Harley Clarke Mansion


  • LOCATION: 2603 Sheridan Road, Evanston, Cook County
  • STATUS: Redevelopment Pending
  • BUILT: 1928
  • SITE TYPE: Residential, Public Property
  • GEOGRAPHY: Suburban
  • OWNER AT TIME OF LISTING: Public, City-Owned
  • THREAT AT TIME OF LISTING: City included demolition as a potential future option for the property.
  • CURRENT USE: Vacant, Redevelopment Pending
  • DESIGNATIONS: Anchor for National Register Northeast Evanston Historic District (created 1999), Evanston landmark in 1982.
  • TAKE ACTION: Evanston residents are encouraged to reach out to their local aldermen and the mayor supporting preservation and reuse.

(Photo credit: Liz Chilsen)

Historic Significance

In 1928, utilities magnate Harley Clarke hired Boston architect Richard Powers to design a home just off the shores of Lake Michigan in Evanston. Once completed, the three-story mansion in the French Eclectic style boasted a rough stone exterior, ballroom on the top floor and a conservancy on the south side, while the full 37,700-square-foot estate included a coach house, two apartments and a three-car garage. The grounds were designed by famed landscape architect Jens Jensen and to this day include one of his original limestone grottoes. Considered to be an anchor for the National Register Northeast Evanston Historic District created in 1999, the building was also named an Evanston Landmark in 1982.

In 1950, the Clarkes sold the lakefront mansion to Sigma Chi, which turned the home into its Memorial Grand Chapter House. More than a decade later, the fraternity sold the property to the City of Evanston, which purchased the land in order to expand the city’s public beach. Soon afterward, the city leased the Clarke Mansion to the Evanston Art Center, which occupied the building until May 2015.

(Photo credit: Liz Chilsen)

Threat at Time of Listing - 2016

The City of Evanston began seeking a new user for the Harley Clarke Mansion in 2012, aware of the art center’s plans to vacate the building in 2015. After rejecting a proposal that would have adaptively reused the building as a boutique hotel, the city appointed a study committee to review options that included moving the building, renovation or demolition. Evanston residents held split opinions on the building’s future use and possible demolition. Some opposed private redevelopment plans because they believed it could threaten the residential character of the surrounding neighborhood or were opposed to the commercialization of public property. Others welcomed private investment in the historic mansion’s renovation and reuse, which would be difficult for the municipality or a non-profit to fund. The split in public opinion left the Harley Clarke Mansion in limbo and without a clear path forward. In October 2015, the Evanston City Council voted to table any discussion of the local landmark’s future until a state budget determining the city’s funding was passed, delaying a decision on Harley Clarke indefinitely and putting the historic structure at risk of further deterioration.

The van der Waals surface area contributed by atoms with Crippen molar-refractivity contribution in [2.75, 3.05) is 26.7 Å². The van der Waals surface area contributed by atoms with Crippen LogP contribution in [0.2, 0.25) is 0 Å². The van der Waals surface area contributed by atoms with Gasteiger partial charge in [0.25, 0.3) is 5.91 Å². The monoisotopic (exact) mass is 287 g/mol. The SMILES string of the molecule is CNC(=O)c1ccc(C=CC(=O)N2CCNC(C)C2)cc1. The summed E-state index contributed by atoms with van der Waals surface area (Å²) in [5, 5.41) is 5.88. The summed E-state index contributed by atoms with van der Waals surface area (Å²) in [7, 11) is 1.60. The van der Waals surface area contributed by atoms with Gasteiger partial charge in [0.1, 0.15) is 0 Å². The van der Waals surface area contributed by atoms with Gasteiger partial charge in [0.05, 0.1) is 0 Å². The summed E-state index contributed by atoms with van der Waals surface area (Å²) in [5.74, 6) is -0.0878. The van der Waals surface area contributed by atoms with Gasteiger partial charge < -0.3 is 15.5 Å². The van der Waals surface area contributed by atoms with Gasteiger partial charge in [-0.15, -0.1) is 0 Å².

In response to this threat, Landmarks Illinois included the Harley Clarke Mansion on the 2016 Most Endangered list. Landmarks Illinois joined local advocates to urge Evanston’s City Council members and City Manager to not consider demolition of Harley Clarke as an option, instead prioritizing a rehabilitation and reuse solution put forward by Evanston Lakehouse and Gardens, a nonprofit that formed for the sole purpose of rehabilitating and saving the mansion. However, the City Council was ultimately unwilling to leave the property to Evanston Lakehouse and Gardens, unoptimistic that the group could raise the necessary funds to rehabilitate the building. Then, in July of 2018, the Harley Clarke Mansion suffered another blow when Evanston aldermen voted to move forward with demolition at the request of a small group of wealthy neighbors willing to donate funds for the tear down.

(Photo credit: Liz Chilsen)

Preservation Efforts

Local advocacy groups, however, were not deterred. With help from Landmarks Illinois, The Cultural Landscape Foundation, The National Trust, and other organizations, the grassroots organization Save Harley Clarke mobilized public support. In October, the Evanston Preservation Commission unanimously denied the city’s application for demolition of the landmarked building and, in a November referendum, a whopping 82% of voters expressed their desire for the refurbishment and reuse of the Harley Clarke Mansion. Despite all this, the City still attempted to move forward with demolition by appealing the Preservation Commission’s decision. At the December 10 hearing on the issue, impassioned citizens crowded the Evanston Civic Center to demand that the City Council heed the public referendum and Preservation Commission. In a stunning and heartening reversal of previous policies, the Evanston City Council unanimously voted to uphold the decision, denying the demolition permit and saving the Harley Clarke Mansion. “The action was a triumph of people power,” wrote Blair Kamin of the Chicago Tribune in December 2018.

Friends of Harley Clarke, an outgrowth of Save Harley Clarke, will now begin working with the city to fund maintenance of the building and begin formalizing and finding an adaptive reuse plan. The city has already received multiple offers to purchase the building for uses ranging from a single family home to a co-working space to an educational facility. While the exact future of the Harley Clarke is yet to be determined, Landmarks Illinois is thrilled to know that demolition is officially off the table, ensuring the bright future of this historic building and grounds. LI will continue to work with local advocates and partners, as it has done so for years, to ensure the preservation of this local and national landmark and to find viable reuse solution.

(Photo credit: Liz Chilsen)

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